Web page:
How To Dress for Mountain Biking

mountain bike clothing, mountain bike gear, mountain bike accessories, mountain bike shoes
August 22nd, 2018

Today's guest post is from Matt at evo


Once you’ve acquired a bike, you’re almost ready to hit the trails - but not quite. Getting the right bike clothing and accessories can make the difference between loving your first ride and ending up in pain of discomfort, that’s why it’s important to dress properly for mountain biking. For a new rider, these details may be intimidating, but fear not! Just follow this guide and you’ll be set in the right attire to stay cool, dry, and protected on the trail.


bike helmet

First and most important is your mountain bike helmet. Depending on what kind of riding you do, you’ll need either a regular trail helmet or a full face helmet- and many riders have both. Regardless, of style, this is something you should never leave the house without.


A standard mountain bike helmet varies slightly from your traditional recreational or road biking helmet. It extends lower on the back and sides of your head to protect you better from the rocks, trees, and other hazards you may face when taking a fall on the trail. They also often include a visor to shade from the sun, but still allow visibility while going in and out of darker woody sections of trail.

mountain bike helmet, mountain bike clothing

bike pads 

When it comes to bike pads, the most common accessory you’re going to see out on the trail is knee pads. Mountain bike knee pads are typically stretchy sleeves with built-in padding. A beginner rider may consider elbow pads while trail riding as well, however more pads equate to more heat, so many bikers choose to keep padding to a minimum when on mellower trails. Much like with helmets, riders often add on more pads for burlier downhill riding where the risk increases. For downhill riders, padding will get thicker, and larger to increase protection.

mountain bike clothing, mountain bike pads


While anyone can ride in shorts and a cotton t-shirt, the proper attire will keep you much more comfortable out on the trails.   Mountain bike jerseys come in short sleeves, 3/4 length sleeves and long sleeves, and are designed with a cut that’s non-restrictive to your riding and tends to be a bit longer on the backside. Not only will this keep the majestic unicorn tattoo on your lower back safe from the sun, it offers greater protection all-around. Most importantly, the technical fabric of jerseys wicks away moisture to help keep you cool and comfortable.


Mountain bike shorts are flexible, stretchy, and made of a tough fabric to keep you protected, while still offering a good range of motion. This combo lets you pedal without being inhibited by uncomfortable shorts and provides protection in the event of a fall. As with pads, more downhill oriented shorts typically offer more protection with longer lengths. Often integrated into the shorts, or removable and sold separately are padded liners, also known as chamois. These padded shorts are wicking, reduce friction, and prevent chafing. Even if you’re not ready to drop into a full dedicated mountain bike kit, we recommend picking up a pair of chamois.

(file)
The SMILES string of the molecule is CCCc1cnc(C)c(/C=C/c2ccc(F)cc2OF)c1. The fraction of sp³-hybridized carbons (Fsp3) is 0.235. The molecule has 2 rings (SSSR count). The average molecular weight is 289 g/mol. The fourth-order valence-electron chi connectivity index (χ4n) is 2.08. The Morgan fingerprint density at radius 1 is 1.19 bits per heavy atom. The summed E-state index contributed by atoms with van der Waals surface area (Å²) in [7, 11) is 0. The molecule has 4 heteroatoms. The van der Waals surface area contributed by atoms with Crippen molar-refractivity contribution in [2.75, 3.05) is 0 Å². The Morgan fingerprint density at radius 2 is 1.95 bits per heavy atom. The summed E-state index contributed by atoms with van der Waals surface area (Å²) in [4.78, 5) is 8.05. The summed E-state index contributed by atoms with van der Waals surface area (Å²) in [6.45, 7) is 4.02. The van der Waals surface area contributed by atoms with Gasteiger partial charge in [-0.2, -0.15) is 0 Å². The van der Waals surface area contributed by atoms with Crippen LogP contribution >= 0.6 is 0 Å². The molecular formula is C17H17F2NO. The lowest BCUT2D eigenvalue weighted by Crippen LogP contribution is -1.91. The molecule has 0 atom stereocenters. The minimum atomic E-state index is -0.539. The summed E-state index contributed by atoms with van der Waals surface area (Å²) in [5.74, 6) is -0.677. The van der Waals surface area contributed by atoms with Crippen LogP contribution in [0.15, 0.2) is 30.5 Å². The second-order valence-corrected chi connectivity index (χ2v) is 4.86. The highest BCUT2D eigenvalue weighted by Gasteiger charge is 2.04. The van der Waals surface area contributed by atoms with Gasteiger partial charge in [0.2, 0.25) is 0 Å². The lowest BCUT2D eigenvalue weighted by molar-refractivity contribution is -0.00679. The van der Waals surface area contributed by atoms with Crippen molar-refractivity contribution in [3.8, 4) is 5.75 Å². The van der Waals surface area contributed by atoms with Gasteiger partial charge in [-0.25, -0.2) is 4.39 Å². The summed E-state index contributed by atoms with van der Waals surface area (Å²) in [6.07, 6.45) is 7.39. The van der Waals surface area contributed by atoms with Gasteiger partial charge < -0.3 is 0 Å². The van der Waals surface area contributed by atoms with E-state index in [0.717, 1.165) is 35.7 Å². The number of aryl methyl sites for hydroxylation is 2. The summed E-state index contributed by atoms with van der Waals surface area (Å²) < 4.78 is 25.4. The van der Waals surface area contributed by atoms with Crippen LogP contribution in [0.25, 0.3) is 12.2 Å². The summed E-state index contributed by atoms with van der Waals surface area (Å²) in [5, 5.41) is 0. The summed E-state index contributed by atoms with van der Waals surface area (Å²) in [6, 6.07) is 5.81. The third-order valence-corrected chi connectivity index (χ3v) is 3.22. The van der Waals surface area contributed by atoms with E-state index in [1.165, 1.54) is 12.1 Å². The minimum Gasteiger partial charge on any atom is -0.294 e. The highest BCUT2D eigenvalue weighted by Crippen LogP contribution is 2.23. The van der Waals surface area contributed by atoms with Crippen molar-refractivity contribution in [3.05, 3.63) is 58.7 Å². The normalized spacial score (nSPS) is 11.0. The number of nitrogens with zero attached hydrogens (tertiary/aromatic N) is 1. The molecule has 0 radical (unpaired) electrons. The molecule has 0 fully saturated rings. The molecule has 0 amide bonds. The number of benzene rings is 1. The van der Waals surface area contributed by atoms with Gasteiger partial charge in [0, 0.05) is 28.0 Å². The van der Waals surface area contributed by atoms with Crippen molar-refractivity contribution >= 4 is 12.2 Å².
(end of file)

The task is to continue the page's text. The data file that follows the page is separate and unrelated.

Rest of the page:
Mountain bike gloves can be a big help in terms of both comfort and safety. Your handlebar grips are often somewhat rough, to give you a better grip, but the grips can leave your hands feeling beat up after a ride. Gloves give you some extra comfort and also keep your hands from slipping off your handlebars when they get sweaty. Your hands are also often one of the first things to hit the ground in a fall, so a little protection is a good idea.

mountain bike clothing

bike shoes 

All shoes are bike shoes if you ride in them, right? Well, you’ll be in for a surprise once you enter the good life with real mountain bike shoes. These will go a long way toward keeping your feet solidly in contact with your flat pedals, or keeping you locked into your clipless pedals. The grippy soles of bike shoes made specifically for flat pedals are an awesome improvement with stiffer soles that will keep your feet happy, and push power to the pedals.

mountain bike shoes


The goal of all of this clothing is to make your ride safer and more comfortable, aka more fun. As you’ll see, there is a whole range of gear available. For mellow trail riding, you can get away with lighter weight clothing and less protection. When the trails you ride get steeper, more technical, and include jumps, you might want up your level of protection with pads, and trade out your helmet for a full face. The more you ride, the more you’ll be able to tweak your apparel and find what’s most comfortable for you, but this guide is sure to get you started in the right direction. Happy riding!


About the author: We are evo - a ski, snowboard, mountain bike, surf, wake, and skate retailer based in Seattle, Washington, USA, with stores located in Seattle, Portland and Denver. We also offer trips to remote locations across the globe in search of world-class powder turns, epic waves, and legendary mountain biking through our evoTrip adventure travel packages.